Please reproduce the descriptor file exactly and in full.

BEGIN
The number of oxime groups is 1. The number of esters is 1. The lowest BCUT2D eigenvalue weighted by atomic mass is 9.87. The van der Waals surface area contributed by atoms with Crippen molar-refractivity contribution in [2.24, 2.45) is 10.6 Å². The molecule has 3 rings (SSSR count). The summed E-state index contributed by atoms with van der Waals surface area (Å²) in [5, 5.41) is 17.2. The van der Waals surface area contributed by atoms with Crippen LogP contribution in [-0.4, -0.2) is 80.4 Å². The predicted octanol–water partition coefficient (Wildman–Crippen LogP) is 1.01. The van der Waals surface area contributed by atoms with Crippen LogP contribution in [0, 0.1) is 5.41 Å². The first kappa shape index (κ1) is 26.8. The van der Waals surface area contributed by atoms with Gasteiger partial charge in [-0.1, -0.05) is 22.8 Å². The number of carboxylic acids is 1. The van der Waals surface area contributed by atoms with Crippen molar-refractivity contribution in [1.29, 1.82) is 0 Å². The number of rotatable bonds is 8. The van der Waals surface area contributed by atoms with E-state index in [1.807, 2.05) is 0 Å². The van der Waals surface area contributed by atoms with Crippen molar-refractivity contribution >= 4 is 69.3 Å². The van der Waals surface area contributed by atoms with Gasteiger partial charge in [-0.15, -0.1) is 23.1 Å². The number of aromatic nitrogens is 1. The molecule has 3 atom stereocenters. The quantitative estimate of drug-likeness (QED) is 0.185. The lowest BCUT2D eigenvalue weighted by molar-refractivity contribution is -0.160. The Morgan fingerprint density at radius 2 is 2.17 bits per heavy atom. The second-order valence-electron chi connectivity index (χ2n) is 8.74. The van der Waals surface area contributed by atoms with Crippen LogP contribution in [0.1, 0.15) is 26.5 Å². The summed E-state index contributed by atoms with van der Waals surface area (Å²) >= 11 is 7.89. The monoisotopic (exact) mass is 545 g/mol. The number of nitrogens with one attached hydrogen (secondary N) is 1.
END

The number of oxime groups is 1. The number of esters is 1. The lowest BCUT2D eigenvalue weighted by atomic mass is 9.87. The van der Waals surface area contributed by atoms with Crippen molar-refractivity contribution in [2.24, 2.45) is 10.6 Å². The molecule has 3 rings (SSSR count). The summed E-state index contributed by atoms with van der Waals surface area (Å²) in [5, 5.41) is 17.2. The van der Waals surface area contributed by atoms with Crippen LogP contribution in [-0.4, -0.2) is 80.4 Å². The predicted octanol–water partition coefficient (Wildman–Crippen LogP) is 1.01. The van der Waals surface area contributed by atoms with Crippen LogP contribution in [0, 0.1) is 5.41 Å². The first kappa shape index (κ1) is 26.8. The van der Waals surface area contributed by atoms with Gasteiger partial charge in [-0.1, -0.05) is 22.8 Å². The number of carboxylic acids is 1. The van der Waals surface area contributed by atoms with Crippen molar-refractivity contribution in [1.29, 1.82) is 0 Å². The number of rotatable bonds is 8. The van der Waals surface area contributed by atoms with E-state index in [1.807, 2.05) is 0 Å². The van der Waals surface area contributed by atoms with Crippen molar-refractivity contribution >= 4 is 69.3 Å². The van der Waals surface area contributed by atoms with Gasteiger partial charge in [-0.15, -0.1) is 23.1 Å². The number of aromatic nitrogens is 1. The molecule has 3 atom stereocenters. The quantitative estimate of drug-likeness (QED) is 0.185. The lowest BCUT2D eigenvalue weighted by molar-refractivity contribution is -0.160. The Morgan fingerprint density at radius 2 is 2.17 bits per heavy atom. The second-order valence-electron chi connectivity index (χ2n) is 8.74. The van der Waals surface area contributed by atoms with Crippen LogP contribution in [0.1, 0.15) is 26.5 Å². The summed E-state index contributed by atoms with van der Waals surface area (Å²) >= 11 is 7.89. The monoisotopic (exact) mass is 545 g/mol. The number of nitrogens with one attached hydrogen (secondary N) is 1.